Tafoya's work in emergency was breakthrough for women

Media Watch

March 25, 1996|By Milton Kent

Saturday afternoon started out harmlessly enough for CBS' Michele Tafoya, who showed up at the Metrodome in Minneapolis, planning to patrol the sidelines for the network's coverage of the Midwest Region championship game of the NCAA tournament.

By afternoon's end, Tafoya had been handed a brief but memorable ticket to the big time, play-by-play on an NCAA men's basketball tournament game.

"It was a blur. You're just thrown into it. There was something exhilarating and fun about it, but it was quick," said Tafoya yesterday before catching a flight to New York for next weekend's Final Four.

Tafoya, 31, in her second year with CBS, was forced into emergency service as game caller when Sean McDonough fell ill with a bout of stomach flu, and had to leave the announcers' table late in the first half.

Tafoya, who lives in the Minneapolis area, said she and other CBS personnel had noticed that McDonough looked pale earlier in the day, and joked that it was a good thing that she was around, since she has done play-by-play before on radio and on television.

As the Kentucky-Wake Forest game wore on, Tafoya said she noticed, through her earpiece, that McDonough's call was sparse, with big gaps, but she ignored it until producer Bob Mansbach ordered her to the play-by-play table to spell McDonough.

"I had no idea what could have happened," said Tafoya. "I couldn't imagine why he had to stop, but when I got there, he looked pretty pale. I was pretty thoroughly shocked."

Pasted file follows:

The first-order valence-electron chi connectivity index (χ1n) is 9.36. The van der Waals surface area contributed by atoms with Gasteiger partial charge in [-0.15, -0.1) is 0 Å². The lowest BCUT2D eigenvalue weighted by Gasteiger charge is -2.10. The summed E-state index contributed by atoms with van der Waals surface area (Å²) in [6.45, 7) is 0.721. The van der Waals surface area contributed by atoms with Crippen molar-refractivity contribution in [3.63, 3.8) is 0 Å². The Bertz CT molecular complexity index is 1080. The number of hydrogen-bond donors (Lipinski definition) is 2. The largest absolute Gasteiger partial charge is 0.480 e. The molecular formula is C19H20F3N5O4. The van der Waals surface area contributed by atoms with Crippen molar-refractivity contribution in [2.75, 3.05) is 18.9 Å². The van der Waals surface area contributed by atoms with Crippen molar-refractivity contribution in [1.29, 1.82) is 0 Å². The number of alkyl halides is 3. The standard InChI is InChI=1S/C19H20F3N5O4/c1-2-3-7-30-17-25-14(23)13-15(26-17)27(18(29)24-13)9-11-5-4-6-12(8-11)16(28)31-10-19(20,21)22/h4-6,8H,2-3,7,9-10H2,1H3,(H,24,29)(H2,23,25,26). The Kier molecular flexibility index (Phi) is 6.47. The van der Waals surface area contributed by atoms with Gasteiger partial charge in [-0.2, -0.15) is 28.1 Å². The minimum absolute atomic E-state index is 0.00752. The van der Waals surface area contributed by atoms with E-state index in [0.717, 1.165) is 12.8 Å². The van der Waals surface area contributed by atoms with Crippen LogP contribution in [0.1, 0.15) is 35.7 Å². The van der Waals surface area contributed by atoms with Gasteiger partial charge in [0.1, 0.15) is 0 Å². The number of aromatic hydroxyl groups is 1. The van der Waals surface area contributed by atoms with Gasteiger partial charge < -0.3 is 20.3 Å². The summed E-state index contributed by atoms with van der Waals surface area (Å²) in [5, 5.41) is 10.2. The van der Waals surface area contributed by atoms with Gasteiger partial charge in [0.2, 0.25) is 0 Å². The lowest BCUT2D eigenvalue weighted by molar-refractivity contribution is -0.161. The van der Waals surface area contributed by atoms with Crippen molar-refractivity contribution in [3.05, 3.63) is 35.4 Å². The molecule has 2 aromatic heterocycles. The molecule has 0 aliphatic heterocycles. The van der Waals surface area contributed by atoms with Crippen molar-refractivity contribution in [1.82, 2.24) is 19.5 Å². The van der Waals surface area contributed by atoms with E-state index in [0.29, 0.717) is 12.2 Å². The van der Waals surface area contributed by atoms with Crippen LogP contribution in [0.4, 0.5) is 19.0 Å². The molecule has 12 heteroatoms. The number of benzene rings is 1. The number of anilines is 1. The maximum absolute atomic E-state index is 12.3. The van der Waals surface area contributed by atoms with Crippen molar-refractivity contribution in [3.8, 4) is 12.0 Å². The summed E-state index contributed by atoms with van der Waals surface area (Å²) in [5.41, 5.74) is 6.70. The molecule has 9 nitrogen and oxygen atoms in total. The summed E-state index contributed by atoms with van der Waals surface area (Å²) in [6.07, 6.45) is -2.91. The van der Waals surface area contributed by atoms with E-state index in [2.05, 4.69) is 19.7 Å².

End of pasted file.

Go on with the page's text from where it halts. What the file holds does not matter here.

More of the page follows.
Though she had sat in on production meetings in advance of the regional games, Tafoya said it took a while to get her play-by-play bearings since she hadn't prepared for that task, and because McDonough's notes were barely , the No. 2 executive at CBS Sports, thanking her for her hustle.

Tafoya, the first woman to do play-by-play at a men's tournament game, was understandably cautious in speaking about the dearth of opportunities for women to do play-by-play, saying she was "thankful for the opportunity."

The fact of the matter, however, is that what happened Saturday should have taken place long ago, and the chances for women to call games -- even women's sporting events -- are few and far between.

Even ESPN, which patted itself on the back for its women's tournament coverage, had just one woman, Beth Mowins, doing play-by-play last , since, as the commercial says, basketball is basketball, athletes are athletes, and announcers are announcers.

Prepping for the finals

CBS airs an interesting special tonight, "College Basketball's Road to Glory," (Channel 13, 8 p.m.), with a look at the four most memorable men's championship games since 1982, when the network took over tournament coverage, as voted on by a panel of sportswriters.

The viewing public will get its say on the matter through an interactive component, as CBS invites interested parties to vote by accessing the network's web site at http: //www.cbs.com. The results of the fan voting will be revealed next Sunday when the show is repeated.

ESPN airs a quartet of women's NCAA tournament regional final games tonight, starting at 5 p.m. with the East championship, preceded by a tape of the Division II women's title game at 3 p.m.

Pub Date: 3/25/96

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